Kay's Korner

Aug 31, 2012

Packer profits under pressure

When I first started writing about the beef industry 25 years ago, it was fashionable for cattle producers to regard beef processors as “the enemy.” They decried packers for their perceived market power and that they made millions of dollars per year. Such criticism, was, and still is, based more on emotion than reality.

I have surveyed the packing industry annually since 1988 and last December estimated that the top five packers in 2010 had a 78.7 percent share of total commercial cattle slaughter.

That’s against 78.6 percent in 2009. The top five’s share of steer and heifer slaughter was 89.9 percent versus 89.5 percent. In addition, USDA’s Grain Inspection, Packers and Stockyards Administration, in the 2010 annual report by its Packers & Stockyards Program, says that cattle slaughter and beef processing concentration has generally remained steady since 1995. Nothing changed in 2011.

Another myth is that packers make “exorbitant” profits at the expense of producers. My records show, though, that packers, for most of the 1980s and 1990s, struggled to achieve a margin (income versus total sales) of more than 1 percent. This tiny margin and the enormous amount of money required to operate a beef plant made me wonder why anyone would want to invest in the business. In fact, few people outside the meat industry did. So it was left to the likes of ConAgra Foods, Smithfield Foods (the largest pork processor) and Tyson Foods (the largest poultry processor) to buy into the beef processing industry.

By 2007, U.S. beef packers were enjoying larger profit margins, as high as 5 percent. Most packers reported record margins in 2010 and had another good year in 2011. Few people, though, criticized this, as they realized an economically sound packing industry was vital for the beef industry’s ability to turn live animals into beef items that consumers would enjoy and could afford. Moreover, fed cattle prices made new record highs in 2011 and then in early 2012, which boosted cattle feeding margins.

The past nine months though have proven to be much tougher for packers. Cargill in its 2012 annual report (its fiscal year is June- May) described the year as one of the toughest years for the U.S. beef industry. Examination of Tyson’s beef results also reveals the tough conditions. It had operating income of $31 million in the first quarter (October-December) of fiscal 2012. This was down from $116 million a year earlier and was only 0.9 percent of sales. The January-March quarter was even rougher. It reported a $1 million operating loss, versus a $94 million profit in the year earlier quarter. Profits returned in the April-June quarter, with Tyson reported operating income of $71 million, which was 2 percent of sales.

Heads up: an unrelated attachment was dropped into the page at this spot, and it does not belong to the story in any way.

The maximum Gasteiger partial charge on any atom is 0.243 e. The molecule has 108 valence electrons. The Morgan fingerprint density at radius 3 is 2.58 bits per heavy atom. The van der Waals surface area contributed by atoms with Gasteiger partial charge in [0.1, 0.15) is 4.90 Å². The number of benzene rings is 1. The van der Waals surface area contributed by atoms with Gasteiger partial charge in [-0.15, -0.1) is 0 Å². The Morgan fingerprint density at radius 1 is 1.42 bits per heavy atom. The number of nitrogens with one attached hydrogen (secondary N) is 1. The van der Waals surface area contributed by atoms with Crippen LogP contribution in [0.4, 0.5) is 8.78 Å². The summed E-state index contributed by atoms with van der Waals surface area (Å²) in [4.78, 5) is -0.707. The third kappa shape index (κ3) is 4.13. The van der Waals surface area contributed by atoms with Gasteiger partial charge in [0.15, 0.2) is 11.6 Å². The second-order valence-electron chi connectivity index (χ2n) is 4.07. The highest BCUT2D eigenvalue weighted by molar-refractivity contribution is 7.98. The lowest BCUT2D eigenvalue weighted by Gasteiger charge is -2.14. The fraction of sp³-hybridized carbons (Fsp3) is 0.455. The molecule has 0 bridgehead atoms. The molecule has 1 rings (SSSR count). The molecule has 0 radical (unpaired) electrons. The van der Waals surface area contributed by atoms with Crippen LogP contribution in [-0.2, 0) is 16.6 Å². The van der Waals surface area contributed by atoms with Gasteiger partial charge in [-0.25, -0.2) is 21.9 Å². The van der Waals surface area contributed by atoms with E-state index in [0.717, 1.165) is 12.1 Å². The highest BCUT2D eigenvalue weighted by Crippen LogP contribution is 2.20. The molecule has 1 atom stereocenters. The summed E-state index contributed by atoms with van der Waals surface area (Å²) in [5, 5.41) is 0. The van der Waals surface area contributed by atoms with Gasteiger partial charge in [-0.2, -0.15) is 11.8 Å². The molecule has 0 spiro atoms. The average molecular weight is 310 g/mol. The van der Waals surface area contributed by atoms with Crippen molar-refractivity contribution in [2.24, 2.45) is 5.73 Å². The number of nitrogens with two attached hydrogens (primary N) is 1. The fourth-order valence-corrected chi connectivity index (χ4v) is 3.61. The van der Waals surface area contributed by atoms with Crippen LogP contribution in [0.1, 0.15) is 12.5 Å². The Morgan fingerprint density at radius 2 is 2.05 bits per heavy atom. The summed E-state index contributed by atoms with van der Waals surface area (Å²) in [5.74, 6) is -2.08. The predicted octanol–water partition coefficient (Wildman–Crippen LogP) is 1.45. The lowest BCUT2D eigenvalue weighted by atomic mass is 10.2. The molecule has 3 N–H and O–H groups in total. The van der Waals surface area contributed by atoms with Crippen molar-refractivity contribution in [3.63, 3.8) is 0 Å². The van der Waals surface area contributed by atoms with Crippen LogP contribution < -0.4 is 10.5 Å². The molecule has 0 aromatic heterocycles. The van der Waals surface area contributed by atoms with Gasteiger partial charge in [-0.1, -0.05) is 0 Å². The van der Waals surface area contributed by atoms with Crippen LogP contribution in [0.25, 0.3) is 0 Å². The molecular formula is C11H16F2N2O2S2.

Tyson’s performance, though, was better than that of JBS USA Beef. It reported negative EBITDA (earnings before interest, taxation, depreciation and amortization) of $45.4 million in 2012’s calendar first quarter and a negative $9.1 million in the second quarter. This went against positive EBITDA of $270 million and $44.7 million, respectively, in the year earlier quarters.

JBS and other packers are hoping for a better supply-demand balance to maintain positive operating margins this year and next. They hope their competitors will show production restraint to the point that they can successfully manage the price spread between their raw material (cattle) and the products they sell.

This will become increasingly difficult however. U.S. cattle numbers continue to decline and this year’s most widespread drought since the 1950s almost guarantees that cattle supplies will not start to increase until 2015 at the earliest. Second, the market over the past year has shown there is significant resistance to wholesale beef prices above a certain point. Yet profitability for packers and the entire industry in the coming year will depend on Americans’ willingness to pay even more for beef. — Steve Kay (Steve Kay is Editor/ Publisher of Cattle Buyers Weekly, an industry newsletter published at P.O. Box 2533, Petaluma, CA, 94953; 707/765-1725. Kay’s Korner appears exclusively in WLJ.)